Your PLUS subscription has expired
Is Sara’s and Brian’s choice to conceive Anna to be a genetic
match for Kate morally justified?
How one answers that question may depend entirely on one’s own sense
of morality. The fact that Sara and Brian used science to conceive Anna
raises its own set of issues. Sara and Brian intervened in the natural
process of pregnancy to choose the specific embryo they wanted to fertilize.
They sought an embryo that matched Kate genetically, because they wanted to
create a sibling for Kate who could serve as her donor. Although Brian
argues in their television interview that he and Sara didn’t choose their
baby’s eye color or IQ or any of the other traits that parents often select,
they did use the same process involved in selecting those characteristics to
choose a different set of characteristics. The ends may have been different,
but the means were the same.
Perhaps more importantly, Sara and Brian deliberately created a child
as a donor for their existing daughter, Kate. That act lead directly to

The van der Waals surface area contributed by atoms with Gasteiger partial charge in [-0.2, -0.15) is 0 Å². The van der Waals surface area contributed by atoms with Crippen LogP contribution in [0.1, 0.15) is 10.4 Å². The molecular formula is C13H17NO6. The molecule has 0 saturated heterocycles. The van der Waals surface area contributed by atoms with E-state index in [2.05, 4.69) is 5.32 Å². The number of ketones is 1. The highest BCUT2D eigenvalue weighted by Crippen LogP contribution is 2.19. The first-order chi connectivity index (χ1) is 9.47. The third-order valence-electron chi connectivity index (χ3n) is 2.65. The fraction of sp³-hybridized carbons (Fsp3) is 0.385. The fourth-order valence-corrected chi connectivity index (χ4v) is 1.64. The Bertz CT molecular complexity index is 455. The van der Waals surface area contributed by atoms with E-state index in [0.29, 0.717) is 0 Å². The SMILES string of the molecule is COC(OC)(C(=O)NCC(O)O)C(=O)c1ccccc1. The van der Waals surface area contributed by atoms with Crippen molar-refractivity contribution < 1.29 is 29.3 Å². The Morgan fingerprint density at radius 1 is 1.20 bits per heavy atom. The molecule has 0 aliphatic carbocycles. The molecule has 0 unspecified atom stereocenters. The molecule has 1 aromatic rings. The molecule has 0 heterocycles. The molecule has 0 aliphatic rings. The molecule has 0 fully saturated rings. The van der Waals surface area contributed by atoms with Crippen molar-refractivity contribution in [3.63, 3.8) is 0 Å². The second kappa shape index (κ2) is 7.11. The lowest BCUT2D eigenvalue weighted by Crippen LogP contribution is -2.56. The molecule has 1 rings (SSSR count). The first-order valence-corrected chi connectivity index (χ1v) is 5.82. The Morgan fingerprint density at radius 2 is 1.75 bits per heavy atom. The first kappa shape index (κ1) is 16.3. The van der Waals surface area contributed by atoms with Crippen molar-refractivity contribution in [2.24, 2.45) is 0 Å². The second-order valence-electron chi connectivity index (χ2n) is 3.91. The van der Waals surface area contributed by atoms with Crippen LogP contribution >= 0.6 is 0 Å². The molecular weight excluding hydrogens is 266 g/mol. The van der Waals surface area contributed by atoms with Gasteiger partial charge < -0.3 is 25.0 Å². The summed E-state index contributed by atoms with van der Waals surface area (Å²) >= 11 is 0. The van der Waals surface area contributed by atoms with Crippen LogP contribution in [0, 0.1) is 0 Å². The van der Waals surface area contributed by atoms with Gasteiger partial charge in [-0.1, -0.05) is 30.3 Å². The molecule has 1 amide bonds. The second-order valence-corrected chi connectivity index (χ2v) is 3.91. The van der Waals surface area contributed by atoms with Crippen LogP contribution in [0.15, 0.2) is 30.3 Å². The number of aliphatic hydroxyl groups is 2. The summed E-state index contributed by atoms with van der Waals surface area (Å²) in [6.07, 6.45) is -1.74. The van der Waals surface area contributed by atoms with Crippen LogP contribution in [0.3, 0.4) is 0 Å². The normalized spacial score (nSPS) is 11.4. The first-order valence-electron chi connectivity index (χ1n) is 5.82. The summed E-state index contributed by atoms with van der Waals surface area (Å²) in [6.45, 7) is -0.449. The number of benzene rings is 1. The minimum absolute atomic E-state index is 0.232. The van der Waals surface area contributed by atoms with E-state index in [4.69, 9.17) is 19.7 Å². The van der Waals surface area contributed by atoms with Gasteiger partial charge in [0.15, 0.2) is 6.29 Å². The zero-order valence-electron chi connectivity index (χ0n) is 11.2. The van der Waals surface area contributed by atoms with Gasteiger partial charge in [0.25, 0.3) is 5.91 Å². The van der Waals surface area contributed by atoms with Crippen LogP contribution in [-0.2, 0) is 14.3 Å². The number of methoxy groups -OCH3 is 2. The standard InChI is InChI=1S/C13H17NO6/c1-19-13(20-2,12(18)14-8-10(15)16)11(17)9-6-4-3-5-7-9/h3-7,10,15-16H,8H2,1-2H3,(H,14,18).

Sara’s mindset in which she considered her new child not as an individual
but essentially as a form of treatment for Kate. Just after Anna was born,
Sara’s first words to the doctors were to be careful with the umbilical
cord, which they needed for Kate, not to ask about her newborn. Brian says
at one point that they intended Anna’s use as a donor to end with her birth,
but clearly that didn’t happen. Throughout her life, Anna acted as Kate’s
donor, and although her parents did love her and treat her as a person, to
some degree her wishes always remained subordinate to Kate’s medical
What is the significance of fire in the story?
Both Jesse and Brian have close relationships to fire. Brian, for